12. Does your husband take time off his job when she visits? Be careful about the message you're sending your kids! "Oh, daddy has to work because his job is important but school isn't important. What Mommy does with us doesn't matter / isn't real". It's wonderful that she wants to visit and make relationships with your children but make sure your children see that she respects you and what you do. The flexibility we have with homeschooling is wonderful but at the end of the day it's still a big responsibility. If you show your kids by your actions that school is not important, then why should they take it seriously? Does she respect your homeschooling, or does she think the kids should be in a "real" school? (Oh and be super careful about what she says to your kids if that's the case, I remember plenty of behind-mom's-back comments from my own grandparents growing up because some of them didn't approve of her homeschooling us.)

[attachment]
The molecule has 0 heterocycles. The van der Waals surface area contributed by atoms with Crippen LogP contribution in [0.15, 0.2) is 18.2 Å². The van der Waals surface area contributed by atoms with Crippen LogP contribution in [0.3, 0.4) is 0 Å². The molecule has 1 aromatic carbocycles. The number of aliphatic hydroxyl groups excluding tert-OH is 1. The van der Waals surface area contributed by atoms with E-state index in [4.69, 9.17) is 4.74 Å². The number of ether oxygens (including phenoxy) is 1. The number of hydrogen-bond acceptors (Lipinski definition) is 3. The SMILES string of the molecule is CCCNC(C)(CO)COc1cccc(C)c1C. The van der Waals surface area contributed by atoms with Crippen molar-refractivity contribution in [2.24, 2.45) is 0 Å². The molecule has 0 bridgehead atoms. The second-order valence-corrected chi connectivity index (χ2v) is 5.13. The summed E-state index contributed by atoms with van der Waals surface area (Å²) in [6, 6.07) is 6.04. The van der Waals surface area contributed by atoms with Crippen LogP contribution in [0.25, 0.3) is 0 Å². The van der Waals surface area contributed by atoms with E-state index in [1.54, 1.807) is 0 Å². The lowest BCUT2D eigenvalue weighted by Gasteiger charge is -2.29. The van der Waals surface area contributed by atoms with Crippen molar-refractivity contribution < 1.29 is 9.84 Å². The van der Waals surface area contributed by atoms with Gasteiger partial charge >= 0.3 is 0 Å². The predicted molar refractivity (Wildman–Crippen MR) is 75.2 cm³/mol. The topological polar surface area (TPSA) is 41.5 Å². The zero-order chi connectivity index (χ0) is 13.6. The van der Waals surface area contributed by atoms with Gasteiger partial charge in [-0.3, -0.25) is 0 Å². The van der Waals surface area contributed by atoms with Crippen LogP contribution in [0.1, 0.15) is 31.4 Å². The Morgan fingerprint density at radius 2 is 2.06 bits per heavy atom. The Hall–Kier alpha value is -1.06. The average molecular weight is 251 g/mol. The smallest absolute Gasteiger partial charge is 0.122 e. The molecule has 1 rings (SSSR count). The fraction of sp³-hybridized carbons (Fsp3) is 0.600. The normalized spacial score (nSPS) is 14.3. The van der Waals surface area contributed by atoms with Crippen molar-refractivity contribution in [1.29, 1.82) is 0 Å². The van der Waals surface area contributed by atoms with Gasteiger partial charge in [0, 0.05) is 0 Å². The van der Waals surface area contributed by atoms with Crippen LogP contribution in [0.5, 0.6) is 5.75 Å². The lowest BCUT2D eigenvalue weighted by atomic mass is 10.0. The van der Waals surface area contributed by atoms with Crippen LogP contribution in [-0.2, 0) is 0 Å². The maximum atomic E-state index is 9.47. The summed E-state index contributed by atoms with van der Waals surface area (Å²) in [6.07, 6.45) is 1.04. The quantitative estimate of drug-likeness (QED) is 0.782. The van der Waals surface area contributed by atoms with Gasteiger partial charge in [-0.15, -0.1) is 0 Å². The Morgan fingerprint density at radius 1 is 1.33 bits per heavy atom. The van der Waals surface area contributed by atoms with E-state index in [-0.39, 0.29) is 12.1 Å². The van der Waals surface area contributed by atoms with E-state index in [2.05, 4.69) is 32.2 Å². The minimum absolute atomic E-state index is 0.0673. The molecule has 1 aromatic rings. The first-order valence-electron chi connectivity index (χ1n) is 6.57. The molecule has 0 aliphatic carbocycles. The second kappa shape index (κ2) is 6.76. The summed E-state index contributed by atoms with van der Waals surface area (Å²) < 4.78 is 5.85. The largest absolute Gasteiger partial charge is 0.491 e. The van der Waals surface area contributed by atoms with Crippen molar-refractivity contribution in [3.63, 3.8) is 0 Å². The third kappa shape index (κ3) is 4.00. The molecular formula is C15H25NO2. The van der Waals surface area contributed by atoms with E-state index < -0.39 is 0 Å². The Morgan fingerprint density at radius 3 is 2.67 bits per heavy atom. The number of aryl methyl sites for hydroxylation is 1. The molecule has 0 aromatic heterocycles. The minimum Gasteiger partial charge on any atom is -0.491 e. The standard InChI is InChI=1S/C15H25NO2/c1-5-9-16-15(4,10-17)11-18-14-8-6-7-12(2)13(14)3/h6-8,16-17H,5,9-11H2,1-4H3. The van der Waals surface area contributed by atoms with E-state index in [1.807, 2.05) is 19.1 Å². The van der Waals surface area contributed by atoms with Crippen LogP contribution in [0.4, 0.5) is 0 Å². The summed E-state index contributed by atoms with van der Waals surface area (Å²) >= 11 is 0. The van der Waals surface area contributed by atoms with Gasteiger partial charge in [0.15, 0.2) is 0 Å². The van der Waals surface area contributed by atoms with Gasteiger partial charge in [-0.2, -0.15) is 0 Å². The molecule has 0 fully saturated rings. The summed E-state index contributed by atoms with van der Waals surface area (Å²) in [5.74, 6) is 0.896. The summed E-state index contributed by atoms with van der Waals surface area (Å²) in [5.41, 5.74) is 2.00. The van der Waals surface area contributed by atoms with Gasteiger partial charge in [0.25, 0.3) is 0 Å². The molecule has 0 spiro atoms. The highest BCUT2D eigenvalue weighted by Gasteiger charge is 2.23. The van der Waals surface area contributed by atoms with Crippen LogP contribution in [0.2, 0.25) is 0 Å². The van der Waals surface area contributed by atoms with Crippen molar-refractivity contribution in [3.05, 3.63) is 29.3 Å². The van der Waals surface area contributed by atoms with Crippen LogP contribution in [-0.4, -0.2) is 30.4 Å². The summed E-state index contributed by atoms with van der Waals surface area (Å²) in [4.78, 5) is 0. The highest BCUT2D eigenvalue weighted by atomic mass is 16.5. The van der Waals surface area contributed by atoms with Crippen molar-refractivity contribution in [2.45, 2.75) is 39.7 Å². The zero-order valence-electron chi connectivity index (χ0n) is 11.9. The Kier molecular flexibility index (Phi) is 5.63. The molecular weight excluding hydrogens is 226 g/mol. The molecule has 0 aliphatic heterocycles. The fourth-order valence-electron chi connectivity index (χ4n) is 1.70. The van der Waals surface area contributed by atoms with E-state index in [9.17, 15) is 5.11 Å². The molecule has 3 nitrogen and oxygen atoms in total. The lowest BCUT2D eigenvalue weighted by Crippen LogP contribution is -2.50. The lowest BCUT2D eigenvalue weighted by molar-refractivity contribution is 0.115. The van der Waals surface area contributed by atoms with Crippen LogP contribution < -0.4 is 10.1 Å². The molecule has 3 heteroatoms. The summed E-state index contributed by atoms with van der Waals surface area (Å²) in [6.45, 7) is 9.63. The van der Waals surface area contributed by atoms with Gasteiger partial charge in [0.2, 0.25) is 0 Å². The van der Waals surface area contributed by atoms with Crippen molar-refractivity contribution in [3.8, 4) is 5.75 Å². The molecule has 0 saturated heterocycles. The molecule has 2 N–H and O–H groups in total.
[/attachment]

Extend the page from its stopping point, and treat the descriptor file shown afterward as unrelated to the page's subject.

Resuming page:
13. Use C. I'm just finishing it up (second edition BTW, maybe first ed had isues?) It's been great. I really like the gentle intro we've had at the end to multiplication, division, and fractions. My daughter clearly gets that those are all related operations. She's 6.5 so we started C right about the age your son is. We're going to start D (my Cyber Monday deal copy just arrived!) and in six months or so when I think she's developmentally ready, add in BA. I am debating adding some sort of math fluency drill since her addition/subtraction facts are not super fast. She gets the right answer, thanks to RS methods, but she doesn't necessarily have them memorized just yet.